Gramercy Park Block Association - Neighborhood News #348


Dear Friend,

We can all see from the recent tragedy at the Boston Marathon how critical video surveillance systems are in fighting crime.

 

Many of our buildings on Gramercy Park have video surveillance systems.  To be a good neighbor, please make sure your building's surveillance system has what the NYPD calls "eyes on the street."  According to them, cameras focused from the building out onto the sidewalks are by far the most valuable tool in identifying suspects and fighting crime.  This is also helpful in case there is an accident or any other incident in front of your building.  

 

After much research and exploring systems that several of our Gramercy Park buildings have installed, we have learned a lot about this. If you'd like more information or a recommendation, please call me at 212-260-3875.

 

Please see the Town & Village article below detailing a recent increase of crime in our area.

Arlene Harrison

 
Town & Village Logo 
 Thursday, April 18, 2013 

Thefts keep rising in 13th Precinct

Photo by Maria Rocha-Buschel

By Maria Rocha-Buschel

 

Thirteenth Precinct Deputy Inspector David Ehrenberg said at the Community Council meeting this past Tuesday evening that crime has continued to increase throughout the neighborhood. Grand larcenies still make up the bulk of crimes committed in the precinct, making up 78 percent of the crime, but the surprising statistic was the increase in the number of rapes. 


The Deputy Inspector said that there have been five this year so far, compared to only two by the same time last year. He noted that he had been approached by a number of people before the meeting asking about this statistic because it was mentioned in a story by the New York Post last Saturday, which pointed to the increase in violent crime in the neighborhood lately. 


However, according to Ehrenberg, while the crimes had definitely occurred, the circumstances were not exactly as the Post presented them. 


"The article made it sound like these were attacks on the street, which isn't the case," he said.

"Two of the rapes (earlier this year) were reported for this precinct because the victims either didn't know or couldn't remember where they had been assaulted and they were taken to the hospitals in the precinct. In the case of the other three, they were considered rape because of the age of the victims." He added that while these were definitely still considered a crime because the victims were minors and could not legally consent, they were not random attacks.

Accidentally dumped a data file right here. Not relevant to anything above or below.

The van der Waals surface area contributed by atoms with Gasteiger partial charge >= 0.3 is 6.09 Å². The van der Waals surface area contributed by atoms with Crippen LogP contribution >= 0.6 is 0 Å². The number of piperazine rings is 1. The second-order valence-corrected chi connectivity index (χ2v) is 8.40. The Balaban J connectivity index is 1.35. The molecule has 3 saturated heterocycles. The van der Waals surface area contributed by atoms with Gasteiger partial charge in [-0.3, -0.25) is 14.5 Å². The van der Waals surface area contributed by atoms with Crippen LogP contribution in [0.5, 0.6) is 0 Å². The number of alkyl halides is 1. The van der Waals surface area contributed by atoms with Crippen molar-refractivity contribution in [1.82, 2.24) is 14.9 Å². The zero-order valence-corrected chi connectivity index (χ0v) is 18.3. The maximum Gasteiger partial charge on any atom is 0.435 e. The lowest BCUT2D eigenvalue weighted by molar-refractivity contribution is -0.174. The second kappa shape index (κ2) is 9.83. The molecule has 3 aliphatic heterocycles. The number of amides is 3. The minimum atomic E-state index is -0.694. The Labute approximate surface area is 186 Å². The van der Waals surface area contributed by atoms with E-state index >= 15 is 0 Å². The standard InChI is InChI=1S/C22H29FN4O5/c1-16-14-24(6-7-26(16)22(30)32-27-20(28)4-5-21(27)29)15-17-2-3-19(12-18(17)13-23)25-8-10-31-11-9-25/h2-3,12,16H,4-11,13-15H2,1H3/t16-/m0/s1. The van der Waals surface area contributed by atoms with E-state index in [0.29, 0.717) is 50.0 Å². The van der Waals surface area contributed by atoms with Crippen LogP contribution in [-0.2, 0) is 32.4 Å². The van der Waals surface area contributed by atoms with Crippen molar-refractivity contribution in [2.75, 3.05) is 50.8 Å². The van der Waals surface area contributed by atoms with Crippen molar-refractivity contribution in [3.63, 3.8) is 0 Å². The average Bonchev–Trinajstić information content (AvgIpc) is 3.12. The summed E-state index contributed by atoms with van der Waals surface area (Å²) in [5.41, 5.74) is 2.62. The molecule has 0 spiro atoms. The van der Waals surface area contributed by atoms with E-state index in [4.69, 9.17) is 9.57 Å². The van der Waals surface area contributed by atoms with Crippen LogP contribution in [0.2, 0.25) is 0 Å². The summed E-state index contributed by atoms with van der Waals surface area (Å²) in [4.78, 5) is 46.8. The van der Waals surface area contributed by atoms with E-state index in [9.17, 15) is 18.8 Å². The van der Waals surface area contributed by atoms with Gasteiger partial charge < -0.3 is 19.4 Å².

Despite this unexpected increase, Ehrenberg emphasized that grand larcenies were still driving crime. He added that residential burglaries are periodically causing a problem as well and reminded those attending the meeting that the best way to prevent this is to make sure doors and windows are locked before leaving home. 


Police officer John Considine of Community Affairs said at the meeting that the 13th precinct has increased the number of patrol officers in the neighborhood in the wake of the bombings at the Boston Marathon on Monday. Considine said that the increased patrol officers are in Union Square and around the Flatiron, as well as Madison Square Park. He noted that the number of critical response vehicles have increased throughout the area as well.  


As always, the meeting was not without complaints from area residents about the continued poor conduct of bicycle delivery people from local restaurants. 


Ehrenberg assured residents that the precinct has not abandoned the effort to crack down on restaurant delivery people on bikes who ride recklessly on the sidewalk and don't have bicycle lights at night and Executive Officer Frank Sorenson said that 20 percent of the summonses issued this past month have been for bicycles. 


"We're down in bike accidents and up in summonses," he said. 


Teresa Navarro from the Stein Senior Center also spoke at the meeting about the Crime Victim Services Victim Assistance program that is available at the center. She said that the New York State Office of Victims Services provides funding for the program and it allows New Yorkers to be compensated if they have been the victim of a crime. For a victim to be considered for compensation, the crime has to have taken place in New York State and a police report documenting the crime needs to be filed. 


Navarro can be reached at (646) 395-8083, x113 from 8:30 a.m. until 4:30 p.m., Monday through Friday.